The laboratory of Brad Day at Michigan State University is seeking to fill multiple postdoctoral positions to work on recently funded National Institutes of Health (NIH) and the National Science Foundation (NSF). In brief, the recently funded projects will focus in the areas of stomatal actin signaling (NSF) and nucleocytoplasmic control of actin filament dynamics during immune activation (NIH). The research projects will:
NIH: Couple cell biology, pathology, and whole-transcriptome analyses to characterize the function of actin-associated regulons using pathogen infection. The goal of this work is to define and characterize the gene networks that are 1) regulated by changes in ADF/actin organization and localization; 2) regulated by immune kinases, including pathogen targeting of these kinases; and 3) required for immunity and cell death in response to pathogen targeting of the host actin cytoskeleton.
NSF: Investigate how the actin cytoskeleton functions to transition from homeostatic surveillance to roles that regulate immune signaling. Our recent work demonstrates that Pseudomonas targets the host actin cytoskeleton through multiple, independent mechanisms (e.g., Porter et al., 2012; Henty-Ridilla et al., 2013, Shimono et al., 2016a,b). This project will define the interactions between actin, stomatal immunity, abiotic stress, and hormone signaling.
Qualifications: The individual must have a Ph.D. in molecular biology, genetics, biochemistry, or a related field, training in cell biology, mRNA expression analysis, and other molecular biology techniques, and a publication record demonstrating his/her research competence.
Preferred Qualifications: The individual should have a demonstrated track record of successful performance as an independent researcher and in a team-environment. Research experience with plant systems, particularly Arabidopsis, is highly desirable. Research experience in plant-microbe interactions and cell biology (i.e., confocal microscopy) is also desirable. The primary responsibility of the incumbent will be wet-lab research; however, it is expected that some dry-lab research experience, such as gene expression profiling, will be needed.
Summary of Position:
The main responsibility of the individual is to conduct wet-lab research in plant-pathogen interactions, specifically in the area of pathogen manipulation of host cytoskeletal organization. In short, the project has two primary foci, one being to elucidate the role of the actin cytoskeleton as a immune signaling platform, and the other being to define how pathogen manipulate this signaling process. This project is currently support by grants from the NSF and NIH. The individual may be involved in dry-lab research part of the projects, dependent on his/her interest and proficiency. Other responsibilities include working together with other lab members to maintain and improve lab environment, including organizing research material stocks, and mentoring and supervising undergraduate/graduate student researchers.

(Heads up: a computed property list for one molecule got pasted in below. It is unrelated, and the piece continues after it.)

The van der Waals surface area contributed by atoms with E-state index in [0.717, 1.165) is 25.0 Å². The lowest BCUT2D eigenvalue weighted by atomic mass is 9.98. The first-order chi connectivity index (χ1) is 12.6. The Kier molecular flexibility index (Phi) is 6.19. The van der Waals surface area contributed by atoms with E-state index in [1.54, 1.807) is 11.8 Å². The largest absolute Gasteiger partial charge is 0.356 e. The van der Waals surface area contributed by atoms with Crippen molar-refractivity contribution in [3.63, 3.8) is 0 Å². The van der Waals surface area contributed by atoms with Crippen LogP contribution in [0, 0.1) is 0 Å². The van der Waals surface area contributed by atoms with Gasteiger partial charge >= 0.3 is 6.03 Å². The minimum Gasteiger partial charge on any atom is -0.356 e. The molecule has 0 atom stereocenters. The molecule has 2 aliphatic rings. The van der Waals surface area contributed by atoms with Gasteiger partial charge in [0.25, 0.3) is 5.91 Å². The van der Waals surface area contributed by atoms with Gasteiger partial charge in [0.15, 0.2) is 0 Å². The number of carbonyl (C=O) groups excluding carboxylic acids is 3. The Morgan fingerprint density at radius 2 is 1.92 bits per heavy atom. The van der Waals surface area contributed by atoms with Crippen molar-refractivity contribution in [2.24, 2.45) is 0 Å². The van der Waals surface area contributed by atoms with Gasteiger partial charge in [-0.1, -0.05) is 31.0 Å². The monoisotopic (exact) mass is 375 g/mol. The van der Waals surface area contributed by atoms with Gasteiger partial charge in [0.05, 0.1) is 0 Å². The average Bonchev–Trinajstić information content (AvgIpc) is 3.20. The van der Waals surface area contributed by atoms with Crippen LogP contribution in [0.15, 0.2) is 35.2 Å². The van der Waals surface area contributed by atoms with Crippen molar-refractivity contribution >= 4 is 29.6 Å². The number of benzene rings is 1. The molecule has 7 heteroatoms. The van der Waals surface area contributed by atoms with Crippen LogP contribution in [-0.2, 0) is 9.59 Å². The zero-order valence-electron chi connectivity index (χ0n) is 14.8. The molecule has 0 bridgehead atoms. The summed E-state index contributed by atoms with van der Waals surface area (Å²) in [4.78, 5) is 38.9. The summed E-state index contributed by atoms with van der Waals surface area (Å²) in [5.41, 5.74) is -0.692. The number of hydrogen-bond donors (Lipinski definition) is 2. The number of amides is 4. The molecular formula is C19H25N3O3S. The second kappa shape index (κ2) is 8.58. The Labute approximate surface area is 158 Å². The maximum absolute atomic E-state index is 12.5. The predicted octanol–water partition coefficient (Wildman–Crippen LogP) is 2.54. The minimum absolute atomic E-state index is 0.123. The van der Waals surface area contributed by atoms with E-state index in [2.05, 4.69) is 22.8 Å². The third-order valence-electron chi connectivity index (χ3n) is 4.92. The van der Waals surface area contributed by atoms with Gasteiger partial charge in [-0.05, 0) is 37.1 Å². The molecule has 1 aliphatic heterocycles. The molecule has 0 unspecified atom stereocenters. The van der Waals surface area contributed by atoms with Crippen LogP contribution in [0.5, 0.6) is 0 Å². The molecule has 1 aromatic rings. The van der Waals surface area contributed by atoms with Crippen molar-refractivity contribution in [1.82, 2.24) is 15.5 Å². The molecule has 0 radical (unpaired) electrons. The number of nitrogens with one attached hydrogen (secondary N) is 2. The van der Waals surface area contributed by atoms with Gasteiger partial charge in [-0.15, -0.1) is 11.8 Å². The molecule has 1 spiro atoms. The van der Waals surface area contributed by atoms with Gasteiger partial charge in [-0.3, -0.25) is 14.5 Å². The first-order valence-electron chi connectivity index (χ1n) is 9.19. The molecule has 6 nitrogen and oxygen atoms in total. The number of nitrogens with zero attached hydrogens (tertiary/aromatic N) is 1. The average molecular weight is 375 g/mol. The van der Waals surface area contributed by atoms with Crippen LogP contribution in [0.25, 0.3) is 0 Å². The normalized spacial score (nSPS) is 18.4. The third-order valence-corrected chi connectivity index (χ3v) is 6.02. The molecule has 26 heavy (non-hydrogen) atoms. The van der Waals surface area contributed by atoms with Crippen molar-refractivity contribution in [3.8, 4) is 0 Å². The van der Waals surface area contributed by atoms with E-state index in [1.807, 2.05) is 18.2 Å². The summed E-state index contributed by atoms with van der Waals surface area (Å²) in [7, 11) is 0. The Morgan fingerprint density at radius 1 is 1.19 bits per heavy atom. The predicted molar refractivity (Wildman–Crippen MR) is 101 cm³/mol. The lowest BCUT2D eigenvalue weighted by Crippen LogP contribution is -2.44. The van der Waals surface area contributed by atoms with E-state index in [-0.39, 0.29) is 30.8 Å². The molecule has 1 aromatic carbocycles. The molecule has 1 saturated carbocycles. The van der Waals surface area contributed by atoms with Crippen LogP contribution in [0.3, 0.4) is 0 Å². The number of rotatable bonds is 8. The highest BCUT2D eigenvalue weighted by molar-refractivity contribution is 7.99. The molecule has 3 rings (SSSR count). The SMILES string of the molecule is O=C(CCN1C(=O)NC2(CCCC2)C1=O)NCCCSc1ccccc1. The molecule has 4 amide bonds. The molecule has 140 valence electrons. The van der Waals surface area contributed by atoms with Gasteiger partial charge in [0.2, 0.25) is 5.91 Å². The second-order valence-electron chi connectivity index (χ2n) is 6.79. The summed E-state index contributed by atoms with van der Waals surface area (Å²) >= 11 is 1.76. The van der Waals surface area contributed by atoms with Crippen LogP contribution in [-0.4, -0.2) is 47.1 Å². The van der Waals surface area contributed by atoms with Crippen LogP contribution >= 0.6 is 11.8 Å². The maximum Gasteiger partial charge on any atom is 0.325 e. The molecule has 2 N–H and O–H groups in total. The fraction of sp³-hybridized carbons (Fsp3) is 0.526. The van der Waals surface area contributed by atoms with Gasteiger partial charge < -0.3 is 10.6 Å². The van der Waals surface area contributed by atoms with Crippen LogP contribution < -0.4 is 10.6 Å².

Essential and Other Functions:
Conduct wet-lab research in plant-pathogen interactions
The individual will design and perform experiments and interpret the experimental results. The individual will communicate the research-related issues with lab members. It is expected that the individual will generate data sufficient for publication in peer-reviewed journals, as well as, when appropriate, attend scientific conferences to present their data. The experimental techniques for the research include cell biology, molecular biology/genetics techniques, plant husbandry, plant transformation, pathogen assays on plants, and gene expression analyses.
How To Apply
To apply, please send a cover letter, CV, and statement of research experience and future interests to Brad Day, bday from msu.edu<mailto:bday from msu.edu>. Please also include the names of 3 individuals that can be contacted for letters of recommendation.
About the Lab: The Day lab is housed on the 4th floor of the molecular plant science research facility on the Michigan State University (MSU) Campus. We share approximately 15,000 square feet of research and office space with the laboratories of Drs. Sheng Yang He, Gregg Howe, and Mike Thomashow, with ample bench space for 40 researchers, specialized research instrumentation, office and meeting spaces, computer and reading rooms, etc. http://msudaylab.org/
Associate Chair for Research
Michigan State University
Plant, Soil and Microbial Sciences
4200 Molecular Plant Science Building
1066 Bogue Street
East Lansing, MI 48824-6254